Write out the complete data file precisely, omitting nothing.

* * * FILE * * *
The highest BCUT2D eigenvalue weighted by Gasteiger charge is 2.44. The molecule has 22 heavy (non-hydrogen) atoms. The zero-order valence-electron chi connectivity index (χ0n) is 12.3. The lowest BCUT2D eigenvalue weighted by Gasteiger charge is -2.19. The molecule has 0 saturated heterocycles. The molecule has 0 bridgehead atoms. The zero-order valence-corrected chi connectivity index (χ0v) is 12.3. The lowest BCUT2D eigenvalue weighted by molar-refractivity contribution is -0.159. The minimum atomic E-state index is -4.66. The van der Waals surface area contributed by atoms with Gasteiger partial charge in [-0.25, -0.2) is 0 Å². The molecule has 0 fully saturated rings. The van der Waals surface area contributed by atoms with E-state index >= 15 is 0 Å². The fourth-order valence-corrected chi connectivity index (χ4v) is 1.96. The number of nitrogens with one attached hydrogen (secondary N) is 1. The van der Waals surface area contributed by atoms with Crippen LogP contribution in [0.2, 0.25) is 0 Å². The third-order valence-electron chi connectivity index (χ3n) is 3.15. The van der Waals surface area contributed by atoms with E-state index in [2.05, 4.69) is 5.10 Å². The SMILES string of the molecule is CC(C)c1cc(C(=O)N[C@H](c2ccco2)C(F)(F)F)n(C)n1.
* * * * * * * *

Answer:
The highest BCUT2D eigenvalue weighted by Gasteiger charge is 2.44. The molecule has 22 heavy (non-hydrogen) atoms. The zero-order valence-electron chi connectivity index (χ0n) is 12.3. The lowest BCUT2D eigenvalue weighted by Gasteiger charge is -2.19. The molecule has 0 saturated heterocycles. The molecule has 0 bridgehead atoms. The zero-order valence-corrected chi connectivity index (χ0v) is 12.3. The lowest BCUT2D eigenvalue weighted by molar-refractivity contribution is -0.159. The minimum atomic E-state index is -4.66. The van der Waals surface area contributed by atoms with Gasteiger partial charge in [-0.25, -0.2) is 0 Å². The molecule has 0 fully saturated rings. The van der Waals surface area contributed by atoms with E-state index >= 15 is 0 Å². The fourth-order valence-corrected chi connectivity index (χ4v) is 1.96. The number of nitrogens with one attached hydrogen (secondary N) is 1. The van der Waals surface area contributed by atoms with Crippen LogP contribution in [0.2, 0.25) is 0 Å². The third-order valence-electron chi connectivity index (χ3n) is 3.15. The van der Waals surface area contributed by atoms with E-state index in [2.05, 4.69) is 5.10 Å². The SMILES string of the molecule is CC(C)c1cc(C(=O)N[C@H](c2ccco2)C(F)(F)F)n(C)n1.